Saturday, May 2, 2009

House of the bittern

I think Olmsted and Vaux would like this view.

An American bittern was on Duck Island Friday. I’ve seen this elusive bird before, at Jamaica Bay Wildlife Refuge, but this was a better viewing. It was also nice to be able to compare it (mentally) to the smaller green heron, which was sneaking around the Lullwater, while a nearby black-crowned night heron was perched on a log along with several turtles, including one big specimen with a nice orange plastron, before the whole log was spooked by a blundering oaf. This reminds me that I saw a huge snapping turtle in Central Park’s Loch earlier this week. It was crossing the path (why?). A fellow birder said he seen the snappers mating earlier in the week, and the female was larger than this one. This one’s shell was easily 18 inches across, add another foot for the tail. I mean, it was a dinosaur, the biggest I’ve ever seen. The head was much larger than my fist. We were worried some unleashed dog would discover it. They’re slow, but they don’t call them snapper’s for nothing. Anyway, it just wanted to be left alone and harumped down the bank to the water.

Back to Prospect. Some northern rough-winged swallows were over the Upper Pool. At Rick’s Place I saw something that still has me puzzled. It was smaller than a white-throated sparrow, which was eating the same elm samaras. Seemed to be rather like a female purple finch with eyebrow and chin lightness, but the streaking did not cover the whole breast. Seeing a bird from below is always hard, and the overcast light was no help. The indigo bunting, red-breasted grosbeak, red-headed woodpecker, and several warblers remain elusive.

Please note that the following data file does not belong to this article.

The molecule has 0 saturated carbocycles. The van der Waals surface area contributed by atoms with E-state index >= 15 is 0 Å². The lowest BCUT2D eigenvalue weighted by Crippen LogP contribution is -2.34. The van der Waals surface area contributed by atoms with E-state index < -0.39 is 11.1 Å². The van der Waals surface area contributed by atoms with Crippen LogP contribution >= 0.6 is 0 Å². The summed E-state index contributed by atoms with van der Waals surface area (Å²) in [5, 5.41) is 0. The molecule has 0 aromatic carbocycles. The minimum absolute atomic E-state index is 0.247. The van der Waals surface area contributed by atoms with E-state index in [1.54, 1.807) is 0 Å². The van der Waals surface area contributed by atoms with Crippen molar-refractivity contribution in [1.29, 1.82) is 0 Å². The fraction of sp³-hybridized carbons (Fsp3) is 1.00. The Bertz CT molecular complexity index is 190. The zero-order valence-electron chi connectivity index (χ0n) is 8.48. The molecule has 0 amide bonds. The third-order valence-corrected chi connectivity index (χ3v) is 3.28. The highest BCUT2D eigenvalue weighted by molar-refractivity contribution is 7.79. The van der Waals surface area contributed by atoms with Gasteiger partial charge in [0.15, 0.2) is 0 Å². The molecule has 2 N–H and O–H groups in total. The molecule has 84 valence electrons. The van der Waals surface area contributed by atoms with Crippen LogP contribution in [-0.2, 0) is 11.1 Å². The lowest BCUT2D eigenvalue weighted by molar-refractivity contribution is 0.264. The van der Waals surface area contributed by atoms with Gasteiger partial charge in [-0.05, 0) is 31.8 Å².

But back to the bittern. It's middle-eastern cousin appears in Isaiah, who prophesizes that Babylon will be made waste, “a possession for the bittern, and pools of water” (14.23) Later, at 34.11 -- heat-addled prophets tend to get repetitive, see also Zep 2.14 -- it’s “the cormorant and the bittern shall possess it; the owl also and the raven shall dwell in it: and he shall stretch out upon it the line of confusion, and the stones of emptiness” That’s the King James Version, while the satanic verses of the New American Standard translation kill the poetry and do something weird with the species, making “pelican and hedgehog” instead of “the cormorant and the bittern.”


amarilla said...

I saw what I took to be a cormorant in the lake near there - is that possible? I had never seen one in the park before.

Matthew said...

Yes, we get double creasted cormorants all the time. All-black looking, often perched on snags with their wings outstretched.

Brenda from Flatbush said...

Hedgehog? How did he get in there? P.S. I am in awe of your birding chops.

Matthew said...

You should see the real bird dogs in action. Every Tuesday, Thursay, Saturday, & Sunday this month the BBC is sponsoring bird walks in the park.